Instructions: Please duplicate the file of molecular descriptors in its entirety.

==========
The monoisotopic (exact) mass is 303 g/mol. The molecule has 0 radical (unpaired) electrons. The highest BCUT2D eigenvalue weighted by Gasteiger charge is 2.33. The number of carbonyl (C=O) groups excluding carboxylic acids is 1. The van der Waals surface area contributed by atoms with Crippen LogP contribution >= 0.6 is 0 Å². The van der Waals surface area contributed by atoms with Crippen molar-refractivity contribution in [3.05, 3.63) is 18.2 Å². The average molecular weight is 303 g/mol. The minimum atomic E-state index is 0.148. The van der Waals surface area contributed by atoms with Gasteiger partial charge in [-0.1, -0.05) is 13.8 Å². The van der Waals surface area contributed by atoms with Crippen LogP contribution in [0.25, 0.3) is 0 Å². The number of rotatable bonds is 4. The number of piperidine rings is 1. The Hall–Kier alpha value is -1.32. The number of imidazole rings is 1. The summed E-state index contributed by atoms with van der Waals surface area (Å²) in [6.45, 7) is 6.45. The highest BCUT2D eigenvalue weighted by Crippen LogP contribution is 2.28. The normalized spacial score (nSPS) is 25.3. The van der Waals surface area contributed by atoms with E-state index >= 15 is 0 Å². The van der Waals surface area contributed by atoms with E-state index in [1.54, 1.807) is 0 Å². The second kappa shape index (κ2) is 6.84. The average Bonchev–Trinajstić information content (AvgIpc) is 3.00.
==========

The monoisotopic (exact) mass is 303 g/mol. The molecule has 0 radical (unpaired) electrons. The highest BCUT2D eigenvalue weighted by Gasteiger charge is 2.33. The number of carbonyl (C=O) groups excluding carboxylic acids is 1. The van der Waals surface area contributed by atoms with Crippen LogP contribution >= 0.6 is 0 Å². The van der Waals surface area contributed by atoms with Crippen molar-refractivity contribution in [3.05, 3.63) is 18.2 Å². The average molecular weight is 303 g/mol. The minimum atomic E-state index is 0.148. The van der Waals surface area contributed by atoms with Gasteiger partial charge in [-0.1, -0.05) is 13.8 Å². The van der Waals surface area contributed by atoms with Crippen LogP contribution in [0.25, 0.3) is 0 Å². The number of rotatable bonds is 4. The number of piperidine rings is 1. The Hall–Kier alpha value is -1.32. The number of imidazole rings is 1. The summed E-state index contributed by atoms with van der Waals surface area (Å²) in [6.45, 7) is 6.45. The highest BCUT2D eigenvalue weighted by Crippen LogP contribution is 2.28. The normalized spacial score (nSPS) is 25.3. The van der Waals surface area contributed by atoms with E-state index >= 15 is 0 Å². The van der Waals surface area contributed by atoms with E-state index in [1.54, 1.807) is 0 Å². The second kappa shape index (κ2) is 6.84. The average Bonchev–Trinajstić information content (AvgIpc) is 3.00.